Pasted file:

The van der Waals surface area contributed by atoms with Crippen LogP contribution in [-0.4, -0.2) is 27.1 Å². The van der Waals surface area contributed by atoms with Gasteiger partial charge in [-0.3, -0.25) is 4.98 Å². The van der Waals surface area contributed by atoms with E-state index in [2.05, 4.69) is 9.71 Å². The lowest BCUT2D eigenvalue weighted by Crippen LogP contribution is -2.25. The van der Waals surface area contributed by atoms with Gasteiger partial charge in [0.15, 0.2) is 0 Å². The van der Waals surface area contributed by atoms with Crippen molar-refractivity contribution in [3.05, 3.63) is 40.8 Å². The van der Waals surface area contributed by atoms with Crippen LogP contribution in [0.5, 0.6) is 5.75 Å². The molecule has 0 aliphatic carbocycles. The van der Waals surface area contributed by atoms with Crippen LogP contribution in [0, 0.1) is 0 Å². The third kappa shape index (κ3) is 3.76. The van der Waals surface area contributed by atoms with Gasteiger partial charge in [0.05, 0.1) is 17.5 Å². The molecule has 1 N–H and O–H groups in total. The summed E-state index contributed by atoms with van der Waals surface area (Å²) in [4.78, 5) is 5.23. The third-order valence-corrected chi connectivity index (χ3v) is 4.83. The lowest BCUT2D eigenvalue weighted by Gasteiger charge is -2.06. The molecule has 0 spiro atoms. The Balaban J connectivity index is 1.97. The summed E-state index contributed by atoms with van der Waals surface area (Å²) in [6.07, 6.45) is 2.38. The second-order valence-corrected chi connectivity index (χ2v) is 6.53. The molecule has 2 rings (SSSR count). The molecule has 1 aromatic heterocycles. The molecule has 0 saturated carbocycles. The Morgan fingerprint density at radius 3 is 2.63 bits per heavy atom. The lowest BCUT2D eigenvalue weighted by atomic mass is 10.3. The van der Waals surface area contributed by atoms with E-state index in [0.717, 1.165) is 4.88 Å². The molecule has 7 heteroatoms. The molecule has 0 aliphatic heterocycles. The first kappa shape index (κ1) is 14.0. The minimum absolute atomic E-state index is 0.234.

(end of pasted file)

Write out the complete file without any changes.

The van der Waals surface area contributed by atoms with Crippen LogP contribution in [-0.4, -0.2) is 27.1 Å². The van der Waals surface area contributed by atoms with Gasteiger partial charge in [-0.3, -0.25) is 4.98 Å². The van der Waals surface area contributed by atoms with E-state index in [2.05, 4.69) is 9.71 Å². The lowest BCUT2D eigenvalue weighted by Crippen LogP contribution is -2.25. The van der Waals surface area contributed by atoms with Gasteiger partial charge in [0.15, 0.2) is 0 Å². The van der Waals surface area contributed by atoms with Crippen molar-refractivity contribution in [3.05, 3.63) is 40.8 Å². The van der Waals surface area contributed by atoms with Crippen LogP contribution in [0.5, 0.6) is 5.75 Å². The molecule has 0 aliphatic carbocycles. The van der Waals surface area contributed by atoms with Crippen LogP contribution in [0, 0.1) is 0 Å². The third kappa shape index (κ3) is 3.76. The van der Waals surface area contributed by atoms with Gasteiger partial charge in [0.05, 0.1) is 17.5 Å². The molecule has 1 N–H and O–H groups in total. The summed E-state index contributed by atoms with van der Waals surface area (Å²) in [4.78, 5) is 5.23. The third-order valence-corrected chi connectivity index (χ3v) is 4.83. The lowest BCUT2D eigenvalue weighted by Gasteiger charge is -2.06. The molecule has 0 spiro atoms. The Balaban J connectivity index is 1.97. The summed E-state index contributed by atoms with van der Waals surface area (Å²) in [6.07, 6.45) is 2.38. The second-order valence-corrected chi connectivity index (χ2v) is 6.53. The molecule has 2 rings (SSSR count). The molecule has 1 aromatic heterocycles. The molecule has 0 saturated carbocycles. The Morgan fingerprint density at radius 3 is 2.63 bits per heavy atom. The lowest BCUT2D eigenvalue weighted by atomic mass is 10.3. The van der Waals surface area contributed by atoms with E-state index in [0.717, 1.165) is 4.88 Å². The molecule has 7 heteroatoms. The molecule has 0 aliphatic heterocycles. The first kappa shape index (κ1) is 14.0. The minimum absolute atomic E-state index is 0.234.